Regulation of Large Financial Institutions: Lessons from Corporate Finance Theory
Equity capital is the shock absorber for our financial system and the current financial crisis, like a bumpy road for an auto designer, provides a unique opportunity for financial regulators to evaluate the predictions of theory and improve the design of the regulatory system. The purpose of this paper is to apply a simple model of firm capital structure to the current situation and summarize the insights it provides regarding the regulation of large financial institutions in a post-crisis world. The paper begins with a brief summary of the model and uses the results of that model to place the evolution of the current crisis into perspective. The paper concludes with forward-looking observations and suggestions for future regulation.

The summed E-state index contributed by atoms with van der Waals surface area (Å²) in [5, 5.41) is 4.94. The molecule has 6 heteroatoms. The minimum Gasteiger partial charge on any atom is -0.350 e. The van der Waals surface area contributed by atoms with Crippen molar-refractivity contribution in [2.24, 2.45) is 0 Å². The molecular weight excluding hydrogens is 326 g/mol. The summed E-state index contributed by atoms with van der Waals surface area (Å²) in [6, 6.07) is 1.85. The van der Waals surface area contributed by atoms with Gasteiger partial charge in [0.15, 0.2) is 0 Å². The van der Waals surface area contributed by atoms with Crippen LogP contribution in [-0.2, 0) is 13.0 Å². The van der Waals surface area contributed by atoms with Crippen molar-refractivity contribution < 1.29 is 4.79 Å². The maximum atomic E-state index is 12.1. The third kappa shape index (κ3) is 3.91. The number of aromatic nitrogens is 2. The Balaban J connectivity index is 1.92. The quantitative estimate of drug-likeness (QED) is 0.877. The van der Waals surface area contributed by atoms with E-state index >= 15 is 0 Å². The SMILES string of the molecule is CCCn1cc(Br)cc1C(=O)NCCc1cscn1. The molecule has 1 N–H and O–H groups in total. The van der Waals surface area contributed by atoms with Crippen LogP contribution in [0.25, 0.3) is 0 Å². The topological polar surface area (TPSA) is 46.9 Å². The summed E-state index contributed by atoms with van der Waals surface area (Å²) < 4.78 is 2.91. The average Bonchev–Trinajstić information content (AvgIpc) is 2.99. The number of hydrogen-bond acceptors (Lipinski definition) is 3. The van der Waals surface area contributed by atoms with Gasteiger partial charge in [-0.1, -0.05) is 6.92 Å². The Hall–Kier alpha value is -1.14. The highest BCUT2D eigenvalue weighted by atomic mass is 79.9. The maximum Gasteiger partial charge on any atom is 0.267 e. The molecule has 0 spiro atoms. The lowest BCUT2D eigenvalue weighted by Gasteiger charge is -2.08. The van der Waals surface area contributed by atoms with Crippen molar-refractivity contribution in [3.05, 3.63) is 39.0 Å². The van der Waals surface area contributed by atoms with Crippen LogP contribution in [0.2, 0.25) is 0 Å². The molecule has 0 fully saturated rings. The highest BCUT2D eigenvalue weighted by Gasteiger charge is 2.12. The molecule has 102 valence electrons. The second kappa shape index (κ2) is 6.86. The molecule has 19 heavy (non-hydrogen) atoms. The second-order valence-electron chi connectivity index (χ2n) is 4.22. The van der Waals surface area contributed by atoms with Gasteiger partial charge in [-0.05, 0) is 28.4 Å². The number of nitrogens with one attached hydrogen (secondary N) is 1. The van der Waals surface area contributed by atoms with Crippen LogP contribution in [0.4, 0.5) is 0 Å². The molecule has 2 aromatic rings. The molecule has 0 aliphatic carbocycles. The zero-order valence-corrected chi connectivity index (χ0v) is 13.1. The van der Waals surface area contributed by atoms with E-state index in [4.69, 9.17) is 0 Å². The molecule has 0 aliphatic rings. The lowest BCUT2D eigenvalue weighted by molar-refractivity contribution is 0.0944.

|Date of creation:||Sep 2009|
|Contact details of provider:|| Postal: University of Connecticut 365 Fairfield Way, Unit 1063 Storrs, CT 06269-1063|
Phone: (860) 486-4889
Fax: (860) 486-4463
Web page: http://www.econ.uconn.edu/
More information through EDIRC
When requesting a correction, please mention this item's handle: RePEc:uct:uconnp:2009-29. See general information about how to correct material in RePEc.
For technical questions regarding this item, or to correct its authors, title, abstract, bibliographic or download information, contact: (Mark McConnel)
If references are entirely missing, you can add them using this form.